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Study Skills

Wolfson College Academic Skills: Speed reading

Help with finding, managing and using information from the Wolfson Library Team.

Speed reading is, put simply, increasing the number of words per minute (WPM) that you read.

However, in the context of reading academic works, it is about using a series of tools to help you select areas that require further attention.

When trying out some of the methods on this page, please remember that your speed of reading/ability to absorb lots of information quickly is not indicative of academic ability and that, ultimately, deep reading (analysis and synthesis) is more important than doing the reading.  However, we hope that it will help you to reduce the amount of material that you need to read in detail so that you can then focus on texts that are hard to read quickly, regardless of your level of proficiency with a language.

Speed reading is just one part of the effective reading jigsaw. It is a tool to aid selection, rather than help you with deep reading. Look at our guide to Critical Evaluation for more information about how to scan and skim academic works to help you focus your time on the most relevant sections.

Top tips

  1. Your environment plays a large part in your ability to focus on reading. Make sure you have sufficient light, are comfortable, that the space isn't too distracting (could be noise, people, your phone), that you don't feel rushed, and studying at the best time of day for you.
  2. You are much more likely to be able to recall what you have read if you take regular breaks. Timetable them in so that you don't feel guilty and can work to a deadline.
  3. We waste time fixating on words and re-reading sections. Try to chunk up words so that your pause only three or four times per line.
  4. Use a guide to keep your eye moving over the text at a steady pace. A slim pointer such as a skewer is best to hop across the page. Or use a card to drag down the page or cover up the text you have just read (if you find your eye skips back).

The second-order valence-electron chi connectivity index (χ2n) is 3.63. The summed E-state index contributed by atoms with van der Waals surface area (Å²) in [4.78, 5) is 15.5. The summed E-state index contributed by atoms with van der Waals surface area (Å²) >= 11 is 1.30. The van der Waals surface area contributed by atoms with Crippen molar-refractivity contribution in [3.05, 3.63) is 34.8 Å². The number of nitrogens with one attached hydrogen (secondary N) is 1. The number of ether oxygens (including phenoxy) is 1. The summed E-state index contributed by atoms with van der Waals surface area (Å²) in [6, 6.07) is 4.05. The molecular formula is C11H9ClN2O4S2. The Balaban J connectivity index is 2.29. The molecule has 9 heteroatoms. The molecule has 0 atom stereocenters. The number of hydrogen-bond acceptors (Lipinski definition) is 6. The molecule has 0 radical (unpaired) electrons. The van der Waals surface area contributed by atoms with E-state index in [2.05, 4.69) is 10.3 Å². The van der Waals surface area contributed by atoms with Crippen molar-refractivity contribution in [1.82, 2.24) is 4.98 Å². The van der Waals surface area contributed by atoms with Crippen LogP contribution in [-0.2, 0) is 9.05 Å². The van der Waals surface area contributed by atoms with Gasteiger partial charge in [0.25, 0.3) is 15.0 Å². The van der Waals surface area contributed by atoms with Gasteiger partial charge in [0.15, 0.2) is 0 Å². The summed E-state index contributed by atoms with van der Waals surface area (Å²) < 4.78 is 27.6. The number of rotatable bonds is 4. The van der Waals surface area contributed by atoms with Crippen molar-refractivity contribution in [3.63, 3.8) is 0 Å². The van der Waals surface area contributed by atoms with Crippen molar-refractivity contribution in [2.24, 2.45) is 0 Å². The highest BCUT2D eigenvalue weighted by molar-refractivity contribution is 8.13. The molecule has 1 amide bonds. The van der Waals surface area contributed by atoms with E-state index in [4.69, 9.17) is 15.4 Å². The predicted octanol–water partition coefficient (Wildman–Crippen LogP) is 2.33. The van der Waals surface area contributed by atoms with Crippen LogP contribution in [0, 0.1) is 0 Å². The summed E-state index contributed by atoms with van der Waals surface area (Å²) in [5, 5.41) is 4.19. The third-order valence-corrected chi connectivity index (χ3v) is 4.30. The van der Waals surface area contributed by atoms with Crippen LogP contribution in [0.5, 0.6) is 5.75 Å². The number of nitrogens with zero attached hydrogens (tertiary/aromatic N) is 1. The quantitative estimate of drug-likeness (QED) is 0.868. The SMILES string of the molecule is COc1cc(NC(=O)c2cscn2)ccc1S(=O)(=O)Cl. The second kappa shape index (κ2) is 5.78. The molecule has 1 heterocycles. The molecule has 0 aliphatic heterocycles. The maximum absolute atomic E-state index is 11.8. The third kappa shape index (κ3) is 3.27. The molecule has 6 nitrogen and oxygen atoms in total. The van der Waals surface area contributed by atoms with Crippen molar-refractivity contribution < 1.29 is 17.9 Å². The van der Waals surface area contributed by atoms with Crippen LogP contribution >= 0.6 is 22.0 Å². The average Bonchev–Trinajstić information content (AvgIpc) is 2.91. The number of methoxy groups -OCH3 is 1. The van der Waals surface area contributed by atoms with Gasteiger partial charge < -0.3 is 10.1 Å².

5. For online reading explore accessibility features: listen to the text read aloud, use a reading ruler, or change the colour of your screen according to the time of day.

Here is a series of three short presentations, introducing ways of reducing the amount of time you spend reading. Rather than treating all texts in the same way, they demonstrate that there are ways of working with resources so that you can easily identify the material that needs focused reading time.

How to

This video contains information about:

  • What is reading?
  • Obstacles to reading
  • Questions to ask before you start reading
  • Critical reading
  • Underlying principles of academic reading

This video contains information about:

  • Active academic reading
  • Survey by scanning and skimming
  • Question
    • KWL (Know, Want to know, Learned) Matrix
  • Read
  • Recite
  • Review, including notemaking - see LibGuide tab for more information

This video contains information about:

  • What is speed reading?
  • Barriers to reading quickly including fixations and regressions
  • Chunking
  • Guiding techniques

Top tips to try:

  • vary the types of reading you do: mix up very intensive texts with more accessible ones. This should help to you develop confidence and improve fluency so that you have greater stamina for reading in a focused manner.
  • read in a group: if you have peers on the course who speak your first language this can help support your reading experience as you can check vocabulary and pronunciation, you can recap and discuss parts of text to check that you have all understood. If you don't have peers to share the experience with, even reading aloud to yourself can help with understanding